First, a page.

Sunday, June 17, 2012

Max Dalton

Although I've always loved dogs, I didn't have one when I moved to Tennessee in 1991.  I wanted one. of course, but my life was so busy it seemed easier to do without. Besides, my days were anything but dogless. I was living on the A-show Hunter Jumper circuit. Dogs were everywhere.    
My bosses had dogs,
Jennifer and Holiday
my co-workers  had dogs, 
Ron and Elmo
even my friends had dogs!
Leigh and Scout
In fact, it often seemed as if there were more dogs at horse shows than there were horses.

So even though I missed having my own dog, I was doing fine until the summer of 1993 when Ron and I attended a show in Dalton, Georgia.

I don't remember the show's official name, but it quickly became known as the Show From Hell.  

The problems started early, when Ron and I were given woefully inadequate directions to the showgrounds. What should have been a pleasant three hour drive turned into an all day extravaganza on the back roads of middle Tennessee. During one of our many stops for directions (no one had cell phones in those days), Ron walked into the truck's side view mirror and split his head open. By the time we finally reached our destination we were hot, tired and more than a little bit crabby. 

This particular show was a brand new event at a facility that had never hosted a hunter/jumper show. To say they were unprepared would be an understatement. When we arrived, there was no place to park the mobile shop and no electric or water hook ups for the camper. We spent what was left of the day getting the mobile shop more or less situated, but there wasn't time to deal with the camper. In the end, we decided to make the long drive back to town in search of a motel and beer.   e were successful in the former but not the latter, and somehow that seemed like a fitting conclusion to the longest, hottest, most frustrating day ever.

But, I digress.  

This is a dog story and here's the dog.
He showed up on the second day of the Show From Hell - just trotted right in, sat down and made himself comfortable. I kept expecting someone to come looking for him, but nobody did. Eventually, I started asking and was told that he was a stray who'd been hanging around the showgrounds for a couple months. The people who worked there called him Max.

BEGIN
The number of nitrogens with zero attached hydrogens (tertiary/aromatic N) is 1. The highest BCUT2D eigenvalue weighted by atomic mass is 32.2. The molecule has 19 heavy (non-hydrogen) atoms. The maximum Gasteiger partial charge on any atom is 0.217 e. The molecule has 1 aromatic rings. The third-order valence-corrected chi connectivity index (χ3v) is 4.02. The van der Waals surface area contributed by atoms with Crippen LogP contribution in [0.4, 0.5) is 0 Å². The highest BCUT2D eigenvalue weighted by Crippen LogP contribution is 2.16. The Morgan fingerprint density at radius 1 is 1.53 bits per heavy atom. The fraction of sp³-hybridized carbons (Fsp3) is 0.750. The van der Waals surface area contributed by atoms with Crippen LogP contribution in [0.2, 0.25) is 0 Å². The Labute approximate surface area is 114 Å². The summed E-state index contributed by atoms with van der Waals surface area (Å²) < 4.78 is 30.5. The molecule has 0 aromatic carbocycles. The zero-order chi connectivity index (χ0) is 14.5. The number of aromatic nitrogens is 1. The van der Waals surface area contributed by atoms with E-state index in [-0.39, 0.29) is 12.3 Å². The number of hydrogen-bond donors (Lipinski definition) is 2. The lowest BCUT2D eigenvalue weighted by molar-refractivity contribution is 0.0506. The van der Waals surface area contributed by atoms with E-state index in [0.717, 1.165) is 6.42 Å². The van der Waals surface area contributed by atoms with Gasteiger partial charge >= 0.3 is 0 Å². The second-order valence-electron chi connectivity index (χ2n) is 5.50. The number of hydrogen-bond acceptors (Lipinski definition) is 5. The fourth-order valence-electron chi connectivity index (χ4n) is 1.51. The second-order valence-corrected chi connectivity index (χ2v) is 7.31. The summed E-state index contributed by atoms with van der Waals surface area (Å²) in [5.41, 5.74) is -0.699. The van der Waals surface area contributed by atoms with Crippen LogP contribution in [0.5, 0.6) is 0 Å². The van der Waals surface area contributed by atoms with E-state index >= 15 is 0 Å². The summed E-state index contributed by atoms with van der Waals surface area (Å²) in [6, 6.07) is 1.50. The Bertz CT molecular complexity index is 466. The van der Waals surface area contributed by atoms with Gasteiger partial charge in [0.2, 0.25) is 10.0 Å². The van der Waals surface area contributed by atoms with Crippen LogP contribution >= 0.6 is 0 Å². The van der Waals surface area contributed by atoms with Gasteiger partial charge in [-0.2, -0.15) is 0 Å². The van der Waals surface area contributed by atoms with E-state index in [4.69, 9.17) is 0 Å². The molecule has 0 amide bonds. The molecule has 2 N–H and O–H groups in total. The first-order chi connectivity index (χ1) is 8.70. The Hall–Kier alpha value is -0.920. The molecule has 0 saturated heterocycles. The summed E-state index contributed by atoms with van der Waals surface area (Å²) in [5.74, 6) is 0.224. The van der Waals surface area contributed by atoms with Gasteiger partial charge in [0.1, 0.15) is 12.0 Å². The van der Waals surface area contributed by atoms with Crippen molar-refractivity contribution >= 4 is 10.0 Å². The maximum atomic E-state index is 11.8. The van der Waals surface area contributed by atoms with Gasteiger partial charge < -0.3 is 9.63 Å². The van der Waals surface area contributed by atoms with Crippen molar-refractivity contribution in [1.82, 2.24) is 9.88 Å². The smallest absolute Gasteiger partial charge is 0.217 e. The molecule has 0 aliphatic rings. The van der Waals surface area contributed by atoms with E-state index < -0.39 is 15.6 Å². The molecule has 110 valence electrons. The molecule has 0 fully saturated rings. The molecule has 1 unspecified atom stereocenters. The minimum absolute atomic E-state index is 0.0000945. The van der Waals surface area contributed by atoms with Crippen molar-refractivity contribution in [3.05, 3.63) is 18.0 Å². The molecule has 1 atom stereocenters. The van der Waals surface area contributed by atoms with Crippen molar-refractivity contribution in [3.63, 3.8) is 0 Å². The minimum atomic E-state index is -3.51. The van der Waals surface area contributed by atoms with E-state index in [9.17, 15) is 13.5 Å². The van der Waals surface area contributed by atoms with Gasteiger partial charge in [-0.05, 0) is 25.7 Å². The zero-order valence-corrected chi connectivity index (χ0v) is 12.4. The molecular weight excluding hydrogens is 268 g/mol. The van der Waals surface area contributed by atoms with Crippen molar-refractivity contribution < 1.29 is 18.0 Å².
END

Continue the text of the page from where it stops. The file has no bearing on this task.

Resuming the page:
For the rest of the week, Max was my dog. He spent his days with me in the mobile shop, rarely if ever leaving my side. In the evenings, he'd follow me...
back to the camper (which did eventually get water and power)...
and sleep just outside my door.
I am not usually a scruffy little terrier person, but Max's persistence won me over. I really, really wanted to take him home with me, and would have if I'd have had a home to take him to. Unfortunately, at that time, I was renting a room in a fancy house where dogs were absolutely not allowed.
So, instead of bringing Max to Tennessee, I found him a good home with a horseman from North Carolina. Over the next couple years I'd occasionally catch a glimpse of him from across a crowded showring. He looked happy, healthy and very well loved.

Two months after the Show From Hell, I moved out of the fancy house and into a dog friendly apartment complex. I wanted to be sure that I was ready the next time I crossed paths with a little dog lost.

Nine months later, I welcomed Abbie into my life.
Although nineteen years have passed since I met Max Dalton, I still think of him from time to time. Mostly I am grateful that things turned out the way they did, but occasionally, I'm just a bit wistful. He was such a wonderful little dog. Part of me still wishes I had kept him for myself.

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